This story was written in collaboration with Forbes Finds. Forbes Finds covers products we think you’ll

This story was written in collaboration with Forbes Finds. Forbes Finds covers products we think you’ll love. Featured products are independently selected and linked to for your convenience. If you buy something using a link on this page, Forbes may receive a small share of that sale. Replacing your old thermostat with something digital (that doesn’t look like an LED clock from the ’80s) shouldn’t be hard. But it is. Every manufacturer boasts about the same features—but which product is ultimately best for your household and lifestyle? If you’re looking for something that looks futuristic, the Glas Smart Thermostat is a great first choice. It looks like nothing else on the market and the transparent touchscreen practically disappears when the display is inactive, blending with your walls. It also does the digital thermostat things you’d expect, like keeping schedules and working with an app for programming. And it even has Microsoft Cortana built in, so you can speak to it for changing settings. Plus, Glas has an air quality sensor, something most other smart thermostats lack. Glas can even sense if you’re home or away, so don’t have to ...

E-cig companies use vape trick videos to market products, study shows

A decidedly lit phenomenon is the subject of a new study from a group of Yale researchers: vape trick videos on YouTube. The researchers previously found that — right behind fruity flavors — young people say vape tricks were one of the leading reasons they wanted to try vaping. So they took a quantitative look at the most popular vaping trick videos on YouTube to find out who’s making them and why they appeal to young people.  They found that the videos feature over 80 percent men. And that over half of those (mostly) bros were white.  More significantly, the researchers also found that nearly half of the videos were directly produced by vaping marketers or stores. It’s likely that the rest of the videos—many from vaping “influencers”—were actually sponsored by vaping companies, said lead researcher Grace Kong. The giveaway? Prominently featured products and logos.  “I don’t know if the private accounts are true private accounts, because they could be getting paid,” Kong said. In case you’ve been living under a rock, vaping (and Juuling) has spread so fast among teens that the U.S. Surgeon General has declared youth e-cigarette use an &#...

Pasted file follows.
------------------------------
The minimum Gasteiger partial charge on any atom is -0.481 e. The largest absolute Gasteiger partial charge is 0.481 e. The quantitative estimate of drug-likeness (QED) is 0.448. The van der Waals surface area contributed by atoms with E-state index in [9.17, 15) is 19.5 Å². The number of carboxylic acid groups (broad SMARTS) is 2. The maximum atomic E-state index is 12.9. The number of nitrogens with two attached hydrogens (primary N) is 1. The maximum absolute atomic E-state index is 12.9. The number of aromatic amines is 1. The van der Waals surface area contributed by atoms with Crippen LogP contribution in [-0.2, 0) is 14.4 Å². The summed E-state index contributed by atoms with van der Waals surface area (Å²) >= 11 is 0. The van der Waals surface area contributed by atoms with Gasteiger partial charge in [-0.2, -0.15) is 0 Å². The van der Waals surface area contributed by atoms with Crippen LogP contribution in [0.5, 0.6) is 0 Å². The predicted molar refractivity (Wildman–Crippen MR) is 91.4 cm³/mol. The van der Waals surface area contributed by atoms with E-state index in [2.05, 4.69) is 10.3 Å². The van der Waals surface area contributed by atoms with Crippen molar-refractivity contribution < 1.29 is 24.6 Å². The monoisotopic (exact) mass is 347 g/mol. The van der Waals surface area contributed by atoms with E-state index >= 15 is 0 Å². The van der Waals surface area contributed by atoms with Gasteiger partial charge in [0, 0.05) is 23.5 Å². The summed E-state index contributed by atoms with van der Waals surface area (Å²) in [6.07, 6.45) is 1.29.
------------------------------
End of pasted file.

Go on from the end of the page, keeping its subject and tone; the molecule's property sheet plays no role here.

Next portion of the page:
Chinese Girl Hospitalized, Doctors Find Hundreds of Undigested Bubble Tea Pearls in Stomach

A 14-year-old Chinese girl was hospitalized after she was constipated for five days, according to AsiaOne in a June 6 report, citing local media outlets. The girl from Zhejiang Province said she couldn’t eat, had stomach pains, and other symptoms, the report said. Her parents finally took her to the hospital on May 28. After an X-ray was performed, doctors spherical shapes in her abdomen. Doctors said that the round shadows were undigested tapioca pearls from bubble tea that she had consumed days prior. The girl said that she had the bubble tea about five days before her health problems surfaced, AsiaOne reported. Chinese girl suffers constipation for 5 days. The cause? Bubble tea pearlshttps://t.co/tqbTb1xa6b pic.twitter.com/8JKLkXxSs5 A doctor involved in the case said that he thinks that the girl was hiding her consumption of bubble tea from her parents, saying that she would have had to drink a lot for it to be this severe. Bubble tea pearls are generally made of starchy tapioca, which can be difficult for the body to digest. In 2015, there was a scandal involving bubble tea pearls, where a TV reporter in China’s Shandong Province found undigested pearls present in her stom...